Ending the Vietnam War: A History of America's Involvement in and Extrication from the Vietnam War.

Author:Donato, Gary
Position:Book Review
 
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Ending the Vietnam War: A History of America's Involvement in and Extrication from the Vietnam War. By Henry Kissinger. New York: Simon & Schuster, 2003. 635 pp.

Another tome from Henry Kissinger! There is no shortage of publications available regarding America's involvement in Vietnam as myriad scholars seek to put their stamp on the final lessons of this all-encompassing period of American history. Yet few if any can compare to the insight provided by Nobel Peace Prize recipient Dr. Henry Kissinger. The academic from Harvard who served as Richard Nixon's national security assistant and after 1973 also as secretary of state provides readers with what initially seems an apologia of the Vietnam War. Ending the Vietnam War, however, is not in the same class of readings as Robert McNamara's In Retrospect (1995). Instead, Kissinger presents the reader with a multilayered reading of the history of the Vietnam War.

In fourteen chapters, Kissinger carefully provides both a chronology and an insider's perspective of how Richard Nixon and his successor extricated the United States from what George Herring has called America's Longest War (1995). From the outset, Kissinger provides the reader his methodology and reasons for writing this book. He draws from his three memoirs and his study Diplomacy, reshaping the "narrative from the anecdotal tone of memoirs to a more general account of the period, provid[ing] connecting text where necessary, and add[ing] new material" (p. 11). Unlike McNamara, who looks back on his years as secretary of defense to settle debates or to apologize for decisions, Henry Kissinger offers no apologies. Rather, his goal is to "leave for a new generation, hopefully untouched by the passions of the past, an opportunity to obtain as accurate an account as possible of how one group of America's leaders viewed and tried to surmount a tragic national experience" (p. 11).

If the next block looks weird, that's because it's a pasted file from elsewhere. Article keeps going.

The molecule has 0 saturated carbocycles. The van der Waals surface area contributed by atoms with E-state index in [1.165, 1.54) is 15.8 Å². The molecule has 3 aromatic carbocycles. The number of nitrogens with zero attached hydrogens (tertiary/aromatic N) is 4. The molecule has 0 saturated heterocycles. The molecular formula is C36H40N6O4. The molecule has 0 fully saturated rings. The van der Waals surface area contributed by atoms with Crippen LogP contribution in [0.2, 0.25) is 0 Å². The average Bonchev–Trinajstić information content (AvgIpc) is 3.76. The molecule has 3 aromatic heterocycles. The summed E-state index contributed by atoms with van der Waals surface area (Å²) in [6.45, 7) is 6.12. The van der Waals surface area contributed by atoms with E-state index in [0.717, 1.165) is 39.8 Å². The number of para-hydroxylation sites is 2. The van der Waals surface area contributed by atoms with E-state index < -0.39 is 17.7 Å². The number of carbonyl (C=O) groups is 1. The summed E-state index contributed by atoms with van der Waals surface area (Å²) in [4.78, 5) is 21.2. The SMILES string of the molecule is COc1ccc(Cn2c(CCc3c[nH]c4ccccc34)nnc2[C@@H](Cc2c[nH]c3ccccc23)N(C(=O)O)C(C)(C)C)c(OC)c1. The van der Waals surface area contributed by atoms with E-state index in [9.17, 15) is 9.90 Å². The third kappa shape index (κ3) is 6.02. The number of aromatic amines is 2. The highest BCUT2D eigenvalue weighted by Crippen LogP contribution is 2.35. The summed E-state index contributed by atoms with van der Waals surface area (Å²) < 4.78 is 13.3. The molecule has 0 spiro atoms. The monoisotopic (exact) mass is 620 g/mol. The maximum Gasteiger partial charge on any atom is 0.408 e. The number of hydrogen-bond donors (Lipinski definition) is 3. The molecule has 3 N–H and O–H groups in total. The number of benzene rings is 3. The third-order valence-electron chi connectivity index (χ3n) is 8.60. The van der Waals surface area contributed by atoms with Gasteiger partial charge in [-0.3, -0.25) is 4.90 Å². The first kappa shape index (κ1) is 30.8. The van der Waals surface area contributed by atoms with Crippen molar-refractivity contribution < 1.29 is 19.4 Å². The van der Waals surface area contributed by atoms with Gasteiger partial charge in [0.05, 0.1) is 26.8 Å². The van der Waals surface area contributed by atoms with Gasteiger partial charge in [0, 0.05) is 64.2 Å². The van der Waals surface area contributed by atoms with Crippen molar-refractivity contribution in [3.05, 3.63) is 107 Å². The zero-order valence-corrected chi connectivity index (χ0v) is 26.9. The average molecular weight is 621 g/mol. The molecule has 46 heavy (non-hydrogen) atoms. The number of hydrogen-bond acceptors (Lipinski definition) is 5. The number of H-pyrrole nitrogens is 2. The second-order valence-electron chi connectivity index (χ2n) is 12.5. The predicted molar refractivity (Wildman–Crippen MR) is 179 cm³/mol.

On a second distinct level is the writing of the Harvard professor. Beginning with the observation that "[i]n the crucible of Vietnam, American exceptionalism turned on itself" (p. 13), Kissinger informs and warns his audience of the reasons that the United States goes or should go to war. He contends there must always be moral responsibility and a core ideology guiding America's entry into conflict. In support, he explores how engaging the North Vietnamese brought America face to face with conflicting ideologies of containment, anticolonialism, the Domino Theory...

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